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Asia faces serious climate change economic loss
Philippines with annual 3% GDP loss ranked most impacted by the four weather threats
Tom King 5 Mar 2024

Climate change is predicted to have a significant impact on certain economies in Asia in the future, with six nations in the region – the Philippines, Thailand, China, Taiwan, India and Japan – ranking in the top 10 most vulnerable among the 36 nations studied, according to a recent report.

Already, extreme weather events like heavy precipitation and severe storms, including tropical cyclones, cause significant economic losses of an estimated US$200 billion globally every year, finds the report published by Swiss Re Institute, entitled “Changing climates: the heat is (still) on”.

The report, which is based on findings from the United Nations’ Intergovernmental Panel on Climate Change, analyzes where hazards are likely to intensify and overlays it with its own estimates of economic losses resulting from the four major weather hazards of floods, tropical cyclones, winter storms in Europe and severe convective storms.

In general, countries with sizeable insurance protection gaps, and those where the establishment of loss mitigation and adaptation measures lags the rate of economic growth, are most financially at risk from hazard intensification.

The Philippines, with annual economic losses of 3% of GDP, is currently the most impacted by the four weather threats, as well as being exposed to a high probability of hazard intensification.

China and India, the report notes, have both already experience significant weather-related losses (more than 0.2% of GDP). However, the probability of future hazard intensification in China is more than in India.

The inference is that in the future, China may be exposed to potentially higher weather-related losses as a percentage of GDP than India. In China, tropical cyclones are the main loss driver, while in India, both flooding and tropical cyclones are the main risks.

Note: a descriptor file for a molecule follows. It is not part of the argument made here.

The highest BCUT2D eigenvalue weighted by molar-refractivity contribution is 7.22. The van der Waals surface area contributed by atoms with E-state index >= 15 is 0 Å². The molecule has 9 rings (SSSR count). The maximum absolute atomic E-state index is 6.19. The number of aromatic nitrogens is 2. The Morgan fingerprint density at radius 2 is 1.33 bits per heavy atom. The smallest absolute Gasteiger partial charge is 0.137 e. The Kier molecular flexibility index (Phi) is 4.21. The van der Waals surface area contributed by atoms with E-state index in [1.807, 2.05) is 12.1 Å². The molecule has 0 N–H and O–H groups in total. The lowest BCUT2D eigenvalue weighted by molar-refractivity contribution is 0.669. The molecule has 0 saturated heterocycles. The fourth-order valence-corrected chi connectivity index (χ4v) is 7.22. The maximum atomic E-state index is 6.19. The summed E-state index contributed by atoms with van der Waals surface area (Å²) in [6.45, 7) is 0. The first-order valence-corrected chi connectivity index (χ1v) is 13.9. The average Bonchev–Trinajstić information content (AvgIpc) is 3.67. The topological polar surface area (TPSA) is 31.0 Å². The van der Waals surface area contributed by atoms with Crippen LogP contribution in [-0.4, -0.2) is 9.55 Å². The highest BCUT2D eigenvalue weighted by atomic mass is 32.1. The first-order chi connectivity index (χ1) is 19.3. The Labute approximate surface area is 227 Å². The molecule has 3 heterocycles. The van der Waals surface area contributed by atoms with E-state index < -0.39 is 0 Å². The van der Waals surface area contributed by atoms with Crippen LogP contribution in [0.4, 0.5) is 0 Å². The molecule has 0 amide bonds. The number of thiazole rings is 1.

Source: Swiss Re Institute, 2024

“Climate change is leading to more severe weather events, resulting in increasing impact on economies,” says Jérôme Jean Haegeli, Swiss Re’s group chief economist. “Therefore, it becomes even more crucial to take adaptation measures. Risk reduction through adaptation fosters insurability.”

“The insurance industry is ready to play an important role by catalyzing investments in adaptation, directly as a long-term investor and indirectly through underwriting climate-supportive projects and sharing risk knowledge. The more accurately climate change risks are priced, the greater the chances that necessary investments will actually be made.”

The first step towards cutting losses, the report emphasizes, is to reduce the loss potential through adaptation measures. Examples of adaptation actions include enforcing building codes, increasing flood protection and carefully monitoring settlement in areas prone to natural perils.

Ultimately, losses as a share of GDP of each country, the report concludes, will depend on future adaptation, loss reduction and prevention.

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